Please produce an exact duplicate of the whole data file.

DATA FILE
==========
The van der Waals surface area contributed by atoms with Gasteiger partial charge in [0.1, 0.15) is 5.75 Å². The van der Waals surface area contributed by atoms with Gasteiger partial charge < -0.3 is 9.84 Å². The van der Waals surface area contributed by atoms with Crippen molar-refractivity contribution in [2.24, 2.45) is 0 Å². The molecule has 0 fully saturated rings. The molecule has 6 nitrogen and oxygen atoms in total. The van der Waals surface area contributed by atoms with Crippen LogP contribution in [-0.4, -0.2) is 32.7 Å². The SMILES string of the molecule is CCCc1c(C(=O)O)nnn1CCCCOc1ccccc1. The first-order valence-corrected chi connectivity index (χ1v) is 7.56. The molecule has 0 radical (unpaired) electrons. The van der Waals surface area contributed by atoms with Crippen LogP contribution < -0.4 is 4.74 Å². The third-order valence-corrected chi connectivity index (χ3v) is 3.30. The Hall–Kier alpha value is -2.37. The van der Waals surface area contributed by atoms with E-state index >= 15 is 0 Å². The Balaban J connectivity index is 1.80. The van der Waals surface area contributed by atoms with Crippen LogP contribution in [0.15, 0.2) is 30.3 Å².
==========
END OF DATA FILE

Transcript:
The van der Waals surface area contributed by atoms with Gasteiger partial charge in [0.1, 0.15) is 5.75 Å². The van der Waals surface area contributed by atoms with Gasteiger partial charge < -0.3 is 9.84 Å². The van der Waals surface area contributed by atoms with Crippen molar-refractivity contribution in [2.24, 2.45) is 0 Å². The molecule has 0 fully saturated rings. The molecule has 6 nitrogen and oxygen atoms in total. The van der Waals surface area contributed by atoms with Crippen LogP contribution in [-0.4, -0.2) is 32.7 Å². The SMILES string of the molecule is CCCc1c(C(=O)O)nnn1CCCCOc1ccccc1. The first-order valence-corrected chi connectivity index (χ1v) is 7.56. The molecule has 0 radical (unpaired) electrons. The van der Waals surface area contributed by atoms with Crippen LogP contribution < -0.4 is 4.74 Å². The third-order valence-corrected chi connectivity index (χ3v) is 3.30. The Hall–Kier alpha value is -2.37. The van der Waals surface area contributed by atoms with E-state index >= 15 is 0 Å². The Balaban J connectivity index is 1.80. The van der Waals surface area contributed by atoms with Crippen LogP contribution in [0.15, 0.2) is 30.3 Å².